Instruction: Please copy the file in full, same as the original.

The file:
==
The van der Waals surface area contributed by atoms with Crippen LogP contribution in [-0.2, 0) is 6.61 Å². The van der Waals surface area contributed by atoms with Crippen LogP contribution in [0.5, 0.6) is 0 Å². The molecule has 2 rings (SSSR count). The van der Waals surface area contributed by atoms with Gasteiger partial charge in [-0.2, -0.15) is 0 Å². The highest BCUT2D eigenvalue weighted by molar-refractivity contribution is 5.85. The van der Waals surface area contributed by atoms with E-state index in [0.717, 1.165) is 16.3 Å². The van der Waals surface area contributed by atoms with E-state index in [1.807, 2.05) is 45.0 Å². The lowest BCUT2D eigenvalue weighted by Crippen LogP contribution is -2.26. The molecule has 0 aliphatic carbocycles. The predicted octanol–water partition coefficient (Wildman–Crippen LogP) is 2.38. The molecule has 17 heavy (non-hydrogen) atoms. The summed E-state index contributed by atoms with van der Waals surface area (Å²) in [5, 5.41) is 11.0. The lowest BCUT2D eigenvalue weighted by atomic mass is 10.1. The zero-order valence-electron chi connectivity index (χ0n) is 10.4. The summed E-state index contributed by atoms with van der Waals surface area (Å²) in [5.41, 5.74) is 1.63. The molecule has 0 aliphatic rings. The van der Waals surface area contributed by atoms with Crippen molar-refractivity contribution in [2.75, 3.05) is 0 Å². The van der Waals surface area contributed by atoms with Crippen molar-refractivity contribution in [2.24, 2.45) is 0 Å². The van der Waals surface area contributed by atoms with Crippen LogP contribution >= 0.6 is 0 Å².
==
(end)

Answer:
The van der Waals surface area contributed by atoms with Crippen LogP contribution in [-0.2, 0) is 6.61 Å². The van der Waals surface area contributed by atoms with Crippen LogP contribution in [0.5, 0.6) is 0 Å². The molecule has 2 rings (SSSR count). The van der Waals surface area contributed by atoms with Gasteiger partial charge in [-0.2, -0.15) is 0 Å². The highest BCUT2D eigenvalue weighted by molar-refractivity contribution is 5.85. The van der Waals surface area contributed by atoms with E-state index in [0.717, 1.165) is 16.3 Å². The van der Waals surface area contributed by atoms with E-state index in [1.807, 2.05) is 45.0 Å². The lowest BCUT2D eigenvalue weighted by Crippen LogP contribution is -2.26. The molecule has 0 aliphatic carbocycles. The predicted octanol–water partition coefficient (Wildman–Crippen LogP) is 2.38. The molecule has 17 heavy (non-hydrogen) atoms. The summed E-state index contributed by atoms with van der Waals surface area (Å²) in [5, 5.41) is 11.0. The lowest BCUT2D eigenvalue weighted by atomic mass is 10.1. The zero-order valence-electron chi connectivity index (χ0n) is 10.4. The summed E-state index contributed by atoms with van der Waals surface area (Å²) in [5.41, 5.74) is 1.63. The molecule has 0 aliphatic rings. The van der Waals surface area contributed by atoms with Crippen molar-refractivity contribution in [2.75, 3.05) is 0 Å². The van der Waals surface area contributed by atoms with Crippen molar-refractivity contribution in [2.24, 2.45) is 0 Å². The van der Waals surface area contributed by atoms with Crippen LogP contribution >= 0.6 is 0 Å².